Purpose – In the higher education sector, the evaluation of learning and teaching projects is assuming a role as a quality and accountability indicator. The purpose of this paper is to investigate how learning and teaching project evaluation is approached and critiques alignment between evaluation theory and practice. Design/methodology/approach – The emergent realism paradigm provides the theoretical framework with a pragmatic approach to mixed-methods data collection. Thematic analysis was used to analyze the transcripts of interviews with 15 project leaders. Findings – Four key themes on project evaluation emerged: how evaluation is conceptualized, particularly the overlap, even conflation, between evaluation and research; capability building within the sector; resourcing in terms of time and money; and the role of an action-oriented approach to evaluation. The authors conclude that misalignment exists between evaluation theory and the practice of project evaluation and that this relationship can be further inhibited by a project leader’s perception of evaluation. Practical implications – A series of strategies for developing capacity across the higher education sector for project evaluation are presented. These include the development and provision of: a time allocation for evaluation in future and ongoing project plans with procedures to revisit the project and assess impact; models of how to incorporate evaluation into the research cycle; constructive feedback on evaluation reports from the university funding body; and networking opportunities to disseminate learnings from project evaluations. Originality/value – This study focusses on the under-researched area of evaluation of learning and teaching projects in higher education, providing research-based evidence for strategies to develop sector capacity.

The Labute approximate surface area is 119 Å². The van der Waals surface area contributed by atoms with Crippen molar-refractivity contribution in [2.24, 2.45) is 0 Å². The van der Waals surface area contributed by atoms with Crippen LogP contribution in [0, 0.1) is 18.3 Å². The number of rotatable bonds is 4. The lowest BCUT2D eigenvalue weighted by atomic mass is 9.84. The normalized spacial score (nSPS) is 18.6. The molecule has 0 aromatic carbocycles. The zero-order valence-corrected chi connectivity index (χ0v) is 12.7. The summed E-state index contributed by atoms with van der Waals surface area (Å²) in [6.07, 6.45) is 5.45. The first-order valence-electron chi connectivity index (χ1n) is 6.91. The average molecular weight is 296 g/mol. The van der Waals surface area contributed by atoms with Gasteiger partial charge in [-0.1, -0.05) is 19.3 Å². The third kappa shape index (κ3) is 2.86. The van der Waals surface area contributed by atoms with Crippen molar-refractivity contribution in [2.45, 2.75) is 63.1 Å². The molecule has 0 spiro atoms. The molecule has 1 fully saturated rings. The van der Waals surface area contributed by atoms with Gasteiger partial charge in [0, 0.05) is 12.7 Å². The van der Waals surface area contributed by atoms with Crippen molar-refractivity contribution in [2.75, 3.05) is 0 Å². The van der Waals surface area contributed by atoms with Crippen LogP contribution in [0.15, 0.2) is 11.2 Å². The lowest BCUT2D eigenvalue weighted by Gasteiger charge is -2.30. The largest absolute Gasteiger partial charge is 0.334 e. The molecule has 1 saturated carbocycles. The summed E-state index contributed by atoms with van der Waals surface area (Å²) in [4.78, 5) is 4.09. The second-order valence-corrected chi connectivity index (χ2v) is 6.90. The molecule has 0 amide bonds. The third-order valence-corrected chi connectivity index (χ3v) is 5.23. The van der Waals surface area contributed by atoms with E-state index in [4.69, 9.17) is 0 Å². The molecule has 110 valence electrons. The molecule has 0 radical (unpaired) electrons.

|Number of pages||16|
|Journal||International Journal of Educational Management|
|Publication status||Published - 13 Jun 2016|
- higher education
- project evaluation
- learning and teaching